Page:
There are several reasons this can occur. Even in properly installed systems, a good port-to-camera connection is not always established on the first try. Again, blame usually is placed on the camera. In some case, removing the Ethernet cable and reinserting will re-establish the connection. However, the first reactions are most likely to request a return authorisation from the manufacturer or ask for a service call from the dealer.

The second PoE-related problem is best illustrated by an actual installation. Several schools in a distant had PTZ cameras with more than half their inputs into a single PoE switch. As PoE power was applied, the PTZ domes move to their reference position, resulting in a surge so great that it damaged the switch’s power supply. While the safety built into the 802.3 standard can protect the individual port, it does not account for potential high power surges at the actual startup. For PTZs and other accessory features, the surge occurs only after initial communication is established and PoE power applied. The standard only applies to sensing the need for PoE, and if the PoE power requested is available. There is no protection against surges or the number of ports within a switch that are subject to surges.

During normal operation,
a PoE network switch has
no ability to account for
surges occurring from PTZ,
LED, Day/Night, Auto
Backfocus, and other
accessory features

During normal operation, a PoE network switch has no ability to account for surges occurring from PTZ, LED, Day/Night, Auto Backfocus, and other accessory features. If these occurrences have durations of greater than approximately 40ms or require more power than available at the port, port PoE will simply shut down, rendering the camera useless. This is a concern when the normal operating power of the power of the camera is at the edge of an individual power class and the surge exceeds that class power limit.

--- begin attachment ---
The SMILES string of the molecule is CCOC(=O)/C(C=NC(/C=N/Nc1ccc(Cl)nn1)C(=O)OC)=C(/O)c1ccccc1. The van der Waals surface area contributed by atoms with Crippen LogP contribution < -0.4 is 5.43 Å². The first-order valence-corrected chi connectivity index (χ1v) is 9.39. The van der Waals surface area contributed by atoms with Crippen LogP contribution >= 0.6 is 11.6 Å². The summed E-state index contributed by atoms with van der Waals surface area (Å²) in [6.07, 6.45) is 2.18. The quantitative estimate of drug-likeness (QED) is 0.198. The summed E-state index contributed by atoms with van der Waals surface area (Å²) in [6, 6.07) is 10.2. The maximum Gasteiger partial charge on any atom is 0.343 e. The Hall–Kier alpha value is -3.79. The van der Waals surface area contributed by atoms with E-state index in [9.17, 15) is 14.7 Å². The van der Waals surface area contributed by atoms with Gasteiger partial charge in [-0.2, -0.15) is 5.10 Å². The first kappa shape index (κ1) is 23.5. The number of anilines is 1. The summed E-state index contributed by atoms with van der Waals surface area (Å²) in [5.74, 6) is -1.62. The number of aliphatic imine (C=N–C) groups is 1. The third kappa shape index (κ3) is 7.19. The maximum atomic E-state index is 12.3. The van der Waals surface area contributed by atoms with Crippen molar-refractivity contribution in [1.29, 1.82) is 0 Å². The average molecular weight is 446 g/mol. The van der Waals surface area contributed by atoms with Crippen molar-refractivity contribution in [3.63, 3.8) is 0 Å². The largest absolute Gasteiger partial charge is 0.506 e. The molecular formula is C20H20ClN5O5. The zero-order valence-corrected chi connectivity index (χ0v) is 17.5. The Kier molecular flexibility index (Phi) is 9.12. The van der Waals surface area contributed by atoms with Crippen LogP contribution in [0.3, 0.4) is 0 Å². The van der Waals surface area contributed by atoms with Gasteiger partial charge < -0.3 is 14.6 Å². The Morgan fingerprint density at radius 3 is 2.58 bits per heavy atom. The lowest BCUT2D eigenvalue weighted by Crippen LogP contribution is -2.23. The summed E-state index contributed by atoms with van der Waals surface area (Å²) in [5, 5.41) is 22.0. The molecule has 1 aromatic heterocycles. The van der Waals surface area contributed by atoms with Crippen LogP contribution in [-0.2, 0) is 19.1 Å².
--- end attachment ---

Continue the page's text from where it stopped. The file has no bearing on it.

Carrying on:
Within a network, connected devices pass through the switch. There is no connection accountability between the switch port and device connected to it. As such if an NVR or VMS server is not communicating with an individual camera, you don’t know if the problem exists at control site device or the camera. Little consideration is given to the idea the problem may be the switch port and camera.

Finally, there is the AUPC, or Actual Usable Port Count. A 24-port switch does actually have 24 ports, but when you consider that a least one port is connected to the recording or viewing device, the usable port count is reduced to 23, if the switch is connected in a series then you use two ports and the count is further reduced to 22.

All of these define the differences between standard data applications and the requirements of networks designed for IP video security applications. These differences are not defined by nor part of any of the standards that govern compatibility in networking standards. They are, however, critical in the performance and reliability of your security system.

Share with LinkedIn Share with Twitter Share with Facebook Share with Facebook
Download PDF version Download PDF version

Author profile

In case you missed it

Next-gen face recognition uses 3D sensing, AI depth processing and lower power
Next-gen face recognition uses 3D sensing, AI depth processing and lower power